About The Middle East

About The Middle East

With the discovery of oil, came massive financial expansion in the Middle East, particularly in the Gulf region, which is continuously experiencing a boom in infrastructure investments and a flourishing economy.

The Gulf Cooperation Council (GCC) economies not only represent themselves as exporters of oil and gas, but have also become a hub for investments, financial services, infrastructure and tourism. Governments with a new generation of leaders are helping their economies to thrive in different aspects as opposed to their traditional way via natural energy resources. Renewed and sophisticated knowledge systems as well as superior financial markets are the result of government efforts and endeavors.

The Emirates Center for Strategic Studies and Research (ECSSR) in Abu Dhabi conducts ongoing studies and research on the economic well-being of the United Arab Emirates and the Gulf region. It has reported on GCC oil prices and budgets that:

“Ever since oil prices began their bull run in 2003, GCC countries never recorded a budget deficit, because oil revenues constitute 80-90 percent of budgetary revenues. In contrast, budget deficits were a regular feature in Gulf economies almost throughout the 1990s. Thus, oil revenue supported fiscal spending holds immense importance for GCC countries, as whenever its member states get any indication of a prospective rise in oil prices they increase their spending.

On an average, oil prices stood at $100 per barrel throughout 2011 and this high price facilitated a hike in government spending in all GCC budgets by 19.3 percent, which amounted to $359.1 billion in GCC public spending in 2011, compared to $301.1 billion in 2010.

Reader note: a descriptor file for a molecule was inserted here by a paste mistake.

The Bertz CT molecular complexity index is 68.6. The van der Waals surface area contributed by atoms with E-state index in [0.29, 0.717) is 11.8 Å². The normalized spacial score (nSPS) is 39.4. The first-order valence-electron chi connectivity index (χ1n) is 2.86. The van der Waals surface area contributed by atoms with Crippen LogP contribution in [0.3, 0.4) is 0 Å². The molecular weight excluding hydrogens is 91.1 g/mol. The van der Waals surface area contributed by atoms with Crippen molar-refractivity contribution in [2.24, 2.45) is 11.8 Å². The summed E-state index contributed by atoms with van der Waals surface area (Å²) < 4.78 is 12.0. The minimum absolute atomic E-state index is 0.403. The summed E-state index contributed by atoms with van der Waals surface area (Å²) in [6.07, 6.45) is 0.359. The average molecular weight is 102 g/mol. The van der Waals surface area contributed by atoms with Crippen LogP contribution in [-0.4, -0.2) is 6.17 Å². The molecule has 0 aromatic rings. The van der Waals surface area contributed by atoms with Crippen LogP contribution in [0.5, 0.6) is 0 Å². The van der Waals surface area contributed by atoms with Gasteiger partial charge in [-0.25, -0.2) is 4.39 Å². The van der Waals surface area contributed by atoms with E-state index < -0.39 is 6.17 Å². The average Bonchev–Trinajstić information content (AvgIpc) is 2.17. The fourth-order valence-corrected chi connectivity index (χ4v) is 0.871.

It is noteworthy that real surpluses in GCC budgets doubled in 2011 to reach $106.7 billion—compared to the surpluses recorded in the previous year that amounted to $55 billion. This was despite the increase in total spending of GCC countries by 19.3 percent.”

Since the governments of the GCC countries are running such a high budget surplus, the Middle East and North Africa (MENA) region is home to the largest number of Sovereign Wealth Funds (SWFs). 

Up to 20 SWFs in the MENA region make up roughly 30% of the total number of SWFs worldwide and 35% of their combined value.

Therefore, SWF institutions in the MENA region command around USD $1.75 trillion in funds, hence the strategic importance of this market. With these figures, one cannot deny the investor potential in this market.


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